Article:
LITTLE CHUTE, Wis. (WBAY) -- Students at Little Chute High School in Wisconsin are taking learning outside of the classroom, and their research could to improve their community's safety.
Little Chute High School student holds a radar gun during Project RADAR (WBAY photo)
Armed with clipboards and radar guns, some physics students are tracking the speeds of drivers outside of their school.
"We're learning about speed and how fast their going," says freshman Matthew Koch. "We're going to put it down on the tables that we have and going to analyze it and do that stuff."
What they analyze in the classroom, from the data collected, will be turned over to the Safe Routes to School program, which works to improve the safety of students coming and going from school.
"We're going to use that data to go back to local municipalities staff and hopefully make some changes in the school zones," said Ashley Tracy with Safe Routes to School.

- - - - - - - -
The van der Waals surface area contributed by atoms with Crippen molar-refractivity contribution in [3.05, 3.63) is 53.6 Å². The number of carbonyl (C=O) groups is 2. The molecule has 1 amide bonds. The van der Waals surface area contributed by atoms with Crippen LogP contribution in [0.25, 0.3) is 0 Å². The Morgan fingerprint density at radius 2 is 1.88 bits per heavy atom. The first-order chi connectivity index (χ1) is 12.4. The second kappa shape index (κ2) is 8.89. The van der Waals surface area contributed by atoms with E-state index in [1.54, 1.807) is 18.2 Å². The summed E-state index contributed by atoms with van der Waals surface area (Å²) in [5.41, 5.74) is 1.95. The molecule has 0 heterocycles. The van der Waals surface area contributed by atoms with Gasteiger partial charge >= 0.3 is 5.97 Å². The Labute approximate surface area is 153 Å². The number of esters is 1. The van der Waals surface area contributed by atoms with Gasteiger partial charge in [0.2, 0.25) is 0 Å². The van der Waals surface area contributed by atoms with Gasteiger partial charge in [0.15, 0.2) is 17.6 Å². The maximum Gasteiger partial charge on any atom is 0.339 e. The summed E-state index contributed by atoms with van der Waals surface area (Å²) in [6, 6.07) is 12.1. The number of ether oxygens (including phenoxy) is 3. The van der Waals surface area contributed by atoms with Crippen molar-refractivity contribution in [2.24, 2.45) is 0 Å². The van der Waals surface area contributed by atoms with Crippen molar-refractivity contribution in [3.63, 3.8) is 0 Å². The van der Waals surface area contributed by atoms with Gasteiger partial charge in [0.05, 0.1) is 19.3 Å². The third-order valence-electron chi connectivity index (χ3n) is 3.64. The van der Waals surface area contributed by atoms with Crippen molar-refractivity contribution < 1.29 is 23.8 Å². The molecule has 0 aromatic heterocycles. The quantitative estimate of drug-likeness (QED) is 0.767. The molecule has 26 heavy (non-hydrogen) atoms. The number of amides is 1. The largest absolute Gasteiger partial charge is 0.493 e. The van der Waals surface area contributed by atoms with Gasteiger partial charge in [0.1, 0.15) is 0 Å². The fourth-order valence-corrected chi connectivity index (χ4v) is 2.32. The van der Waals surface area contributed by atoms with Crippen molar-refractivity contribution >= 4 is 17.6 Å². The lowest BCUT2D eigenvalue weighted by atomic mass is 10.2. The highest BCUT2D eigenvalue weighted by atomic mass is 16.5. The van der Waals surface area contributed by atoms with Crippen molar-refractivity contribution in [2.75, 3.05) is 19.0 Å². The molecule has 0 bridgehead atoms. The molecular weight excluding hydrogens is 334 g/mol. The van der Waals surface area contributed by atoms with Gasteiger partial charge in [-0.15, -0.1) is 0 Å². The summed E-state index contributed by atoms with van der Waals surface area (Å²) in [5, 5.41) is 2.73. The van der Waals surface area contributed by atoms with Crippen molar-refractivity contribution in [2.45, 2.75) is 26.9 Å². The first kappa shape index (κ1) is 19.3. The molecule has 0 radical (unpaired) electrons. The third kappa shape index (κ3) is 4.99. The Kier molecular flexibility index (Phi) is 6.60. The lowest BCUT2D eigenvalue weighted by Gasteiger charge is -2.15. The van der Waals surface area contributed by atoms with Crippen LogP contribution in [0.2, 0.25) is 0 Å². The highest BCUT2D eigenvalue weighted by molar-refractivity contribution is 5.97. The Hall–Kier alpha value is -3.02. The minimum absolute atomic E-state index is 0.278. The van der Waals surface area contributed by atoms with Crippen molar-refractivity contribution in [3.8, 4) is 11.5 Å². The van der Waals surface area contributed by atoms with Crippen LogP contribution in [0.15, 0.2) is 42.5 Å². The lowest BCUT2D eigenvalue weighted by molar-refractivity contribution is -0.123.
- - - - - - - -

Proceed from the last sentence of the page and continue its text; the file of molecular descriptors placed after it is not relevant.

Safe Routes to School teamed up with Leadership Fox Cities and in this case, Little Chute High School, for the program called Project RADAR, RADAR standing for Reminding All Drivers About Responsibility.
The goal is to engage young drivers, by having them collect the data and analyze their findings in their physics class. The experience creates an awareness of safe driving habits, not just in school zones, but on any road.
"We're working with high schoolers who, as you can imagine, are new drivers, so they're very impressionable. So we're working with them to help them understand the responsibilities that come with getting a driver's license," says Ryan Veleke from Leadership Fox Cities.
The students not only learned a physics lesson, but a life lesson they won't forget about when they're behind the wheel.
"I'm going to go the speed limit and be careful for all of the situations out there," Koch added.